A space-saving Saarinen “Tulip” table and armless midcentury modern chairs make the most of the tucked-in dining area. A vintage settee upholstered in a bold Josef Frank botanical and the well-worn Turkish rug bring the small nook alive with peppy punches of color and pattern. The large mirror reflects light from both the picture window and the large sconce.
Bright Idea: Overhead Alternative
A vintage French swing-arm lamp can be pulled out to illuminate the dining table or pushed against the wall to free up space.
Jennifer and Dave chose to whip up a dark and moody color scheme to separate the library from the rest of the house, painting the upper walls, bookcases, and ceiling the same gray brown paint color to make it feel more spacious. Miniature pieces of art hung directly on the well-stocked bookcases add another layer of personality. The furniture is an international medley: The modernist leather sofa is Brazilian, the caned wood chair came from Japan, and the rug is 1930s Moroccan. “At nightfall, we light a fire in here, listen to records, and have a scotch,” says Dave. Their playlist: anything by John Denver, Bill Withers, Gordon Lightfoot, and Dolly Parton.
Creating an entirely whitewashed envelope in the bedroom imparts a spacious, unstuffy feel and lets the vintage furnishings stand out. The couple is always picking up little landscape paintings, like the one hung above the bed, to create a view where there isn’t one. An antique makeup mirror adds “vanity” to the bedside dresser’s multiple uses. “I needed a place to put on makeup, so now I can sit on the edge of the bed and do it,” says Jennifer.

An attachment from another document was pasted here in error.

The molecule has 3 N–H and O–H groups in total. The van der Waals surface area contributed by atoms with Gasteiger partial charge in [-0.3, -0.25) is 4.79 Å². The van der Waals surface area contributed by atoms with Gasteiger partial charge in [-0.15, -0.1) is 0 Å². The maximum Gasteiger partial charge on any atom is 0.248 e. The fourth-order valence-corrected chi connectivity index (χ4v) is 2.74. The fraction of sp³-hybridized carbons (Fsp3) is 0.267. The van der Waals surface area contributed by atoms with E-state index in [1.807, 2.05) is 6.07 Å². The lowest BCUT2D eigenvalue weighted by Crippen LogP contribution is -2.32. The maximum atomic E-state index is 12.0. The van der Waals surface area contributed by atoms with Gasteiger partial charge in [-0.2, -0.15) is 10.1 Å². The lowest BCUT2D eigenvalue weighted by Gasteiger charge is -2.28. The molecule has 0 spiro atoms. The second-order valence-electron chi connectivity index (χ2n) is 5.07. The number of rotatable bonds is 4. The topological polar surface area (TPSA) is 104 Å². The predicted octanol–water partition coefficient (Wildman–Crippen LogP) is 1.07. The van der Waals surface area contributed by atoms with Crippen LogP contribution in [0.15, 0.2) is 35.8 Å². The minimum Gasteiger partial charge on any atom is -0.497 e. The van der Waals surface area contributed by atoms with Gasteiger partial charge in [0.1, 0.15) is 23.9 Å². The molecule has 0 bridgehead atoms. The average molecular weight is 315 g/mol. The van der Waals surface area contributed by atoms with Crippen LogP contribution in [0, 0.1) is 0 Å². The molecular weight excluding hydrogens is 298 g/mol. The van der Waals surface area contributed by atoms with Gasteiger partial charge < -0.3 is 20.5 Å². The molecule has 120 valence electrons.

What the main bathroom lacks in space, it makes up for in charm with its mix of white wood-planked walls and ceiling, porcelain sink, and vintage mirror with just the right amount of wear to its original glass.
Bright Idea: Vertical Sconces
Because the bathroom’s pocket-sized footprint didn’t allow for larger lighting choices, the Dawsons opted for narrow, vertically oriented sconces. “They give a nice wash of light on either side of the mirror,” Dave says.
At the end of a busy day exploring the creeks and riding the zip line, James and Jack’s upstairs bedroom provides the perfect crash pad, complete with wool camp blankets and a midcentury console that serves as both dresser and nightstand. Found in a Charleston, South Carolina, antiques store, the flags above the rattan headboards (a 1stDibs score) are hung from old fishing poles.
Bright idea: Fancy “Flashlights”
Swing-arm lamps make night reading easier and free up the bedside table for page-turners and treasures.
A small folly, complete with a bird door knocker left by the previous owner, provides extra storage and expands usable real estate on the property. Of course, it helps that there are acres of riotous gardens to roam, designed by Justin Mathis of Mathis Landscaping, with hydrangea, peonies, and ferns galore.
The family's 1985 Jeep Wagoneer (for cruising the mountain roads at a steady 45 mph) reinforces the slower living mindset.